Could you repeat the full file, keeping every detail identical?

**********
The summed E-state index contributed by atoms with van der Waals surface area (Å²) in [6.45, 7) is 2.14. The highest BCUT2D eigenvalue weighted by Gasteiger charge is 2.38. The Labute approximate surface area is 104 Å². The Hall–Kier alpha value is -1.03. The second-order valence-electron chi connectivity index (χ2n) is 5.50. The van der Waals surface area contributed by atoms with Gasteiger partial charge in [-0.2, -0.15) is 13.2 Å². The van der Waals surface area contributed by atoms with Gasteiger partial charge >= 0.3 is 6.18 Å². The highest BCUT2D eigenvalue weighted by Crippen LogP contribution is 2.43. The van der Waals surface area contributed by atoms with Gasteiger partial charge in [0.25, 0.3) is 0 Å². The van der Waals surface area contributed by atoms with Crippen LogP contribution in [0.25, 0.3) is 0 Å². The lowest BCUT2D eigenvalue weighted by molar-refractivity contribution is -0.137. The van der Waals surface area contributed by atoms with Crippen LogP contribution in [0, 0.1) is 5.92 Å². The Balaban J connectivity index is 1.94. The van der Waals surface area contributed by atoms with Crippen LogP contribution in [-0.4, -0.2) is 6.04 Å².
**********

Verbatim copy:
The summed E-state index contributed by atoms with van der Waals surface area (Å²) in [6.45, 7) is 2.14. The highest BCUT2D eigenvalue weighted by Gasteiger charge is 2.38. The Labute approximate surface area is 104 Å². The Hall–Kier alpha value is -1.03. The second-order valence-electron chi connectivity index (χ2n) is 5.50. The van der Waals surface area contributed by atoms with Gasteiger partial charge in [-0.2, -0.15) is 13.2 Å². The van der Waals surface area contributed by atoms with Gasteiger partial charge >= 0.3 is 6.18 Å². The highest BCUT2D eigenvalue weighted by Crippen LogP contribution is 2.43. The van der Waals surface area contributed by atoms with Gasteiger partial charge in [0.25, 0.3) is 0 Å². The van der Waals surface area contributed by atoms with Crippen LogP contribution in [0.25, 0.3) is 0 Å². The lowest BCUT2D eigenvalue weighted by molar-refractivity contribution is -0.137. The van der Waals surface area contributed by atoms with Crippen LogP contribution in [0, 0.1) is 5.92 Å². The Balaban J connectivity index is 1.94. The van der Waals surface area contributed by atoms with Crippen LogP contribution in [-0.4, -0.2) is 6.04 Å².